Next, we investigate if and when the differences in seniority is reflected in traded bond prices prior to default. To do so we perform a comparative analysis of the reduced form model against the full-coupon recovery model and a credit ratings-based valuation model that underlies the Basel Committee on Banking Supervision’s regulations (Basel Committee on Banking Supervision [2, 3]). Both of these models value a coupon bond as if it is a portfolio of zero-coupon bonds (as discussed above). Our sample consists of daily market prices for a collection of liquidly traded bonds over the period from September 1, 2017 through June 30, 2019.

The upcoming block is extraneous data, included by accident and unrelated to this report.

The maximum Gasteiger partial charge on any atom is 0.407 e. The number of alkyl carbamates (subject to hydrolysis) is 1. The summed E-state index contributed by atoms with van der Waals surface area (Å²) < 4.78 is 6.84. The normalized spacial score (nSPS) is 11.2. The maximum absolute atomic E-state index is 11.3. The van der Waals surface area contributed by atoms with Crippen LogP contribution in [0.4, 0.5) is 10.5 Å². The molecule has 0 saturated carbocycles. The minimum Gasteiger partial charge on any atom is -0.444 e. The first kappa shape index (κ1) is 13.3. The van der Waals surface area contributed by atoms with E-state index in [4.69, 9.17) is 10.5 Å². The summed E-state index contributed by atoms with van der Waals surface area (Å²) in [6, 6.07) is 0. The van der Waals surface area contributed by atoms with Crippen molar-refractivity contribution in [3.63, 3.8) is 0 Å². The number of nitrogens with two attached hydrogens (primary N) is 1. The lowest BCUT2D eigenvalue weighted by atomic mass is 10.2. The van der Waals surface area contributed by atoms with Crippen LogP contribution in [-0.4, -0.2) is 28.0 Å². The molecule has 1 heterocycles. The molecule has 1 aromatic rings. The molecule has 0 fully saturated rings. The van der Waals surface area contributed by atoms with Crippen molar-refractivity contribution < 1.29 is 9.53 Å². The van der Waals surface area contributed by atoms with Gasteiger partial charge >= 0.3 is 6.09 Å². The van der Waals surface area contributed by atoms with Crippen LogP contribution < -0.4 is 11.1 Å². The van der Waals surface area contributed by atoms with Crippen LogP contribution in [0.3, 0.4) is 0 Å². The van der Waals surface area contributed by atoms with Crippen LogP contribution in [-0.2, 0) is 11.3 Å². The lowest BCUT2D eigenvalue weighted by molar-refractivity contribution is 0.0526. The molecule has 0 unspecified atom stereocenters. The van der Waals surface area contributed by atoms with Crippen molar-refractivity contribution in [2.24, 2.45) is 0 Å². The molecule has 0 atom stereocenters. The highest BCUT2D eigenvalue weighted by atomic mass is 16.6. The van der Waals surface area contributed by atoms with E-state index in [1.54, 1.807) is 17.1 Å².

We show that the reduced form model outperforms both the full coupon recovery and the ratings based models. First, we fit the reduced form model to the data to recover unbiased estimates of the model parameters. Second, we calculate predicted full-coupon recovery model misspecification errors based on these parameters. Misspecification errors are large (5% are larger than $1.43) and they are highly correlated with our simple approximation formula. We next run a horse race between the models; we use both models for pricing and then compare pricing errors. The reduced form model again outperforms the coupon recovery model. This is true for the full sample. In particular, the out performance is larger for large default probability issuer-days, exactly those cases where we expect the erroneous assumption of equal seniority to have the largest impact on misspecification errors. The outperformance is also larger on those days where the full-coupon recovery model’s misspecified assumptions imply that fitting the data becomes more difficult relative to the reduced form model. When including the more restrictive assumption that credit spreads are the same for bonds with the same rating (the credit ratings-based model), performance drops further. In sum, this evidence provides strong support for the necessity of using the alternative methodology of our reduced form model.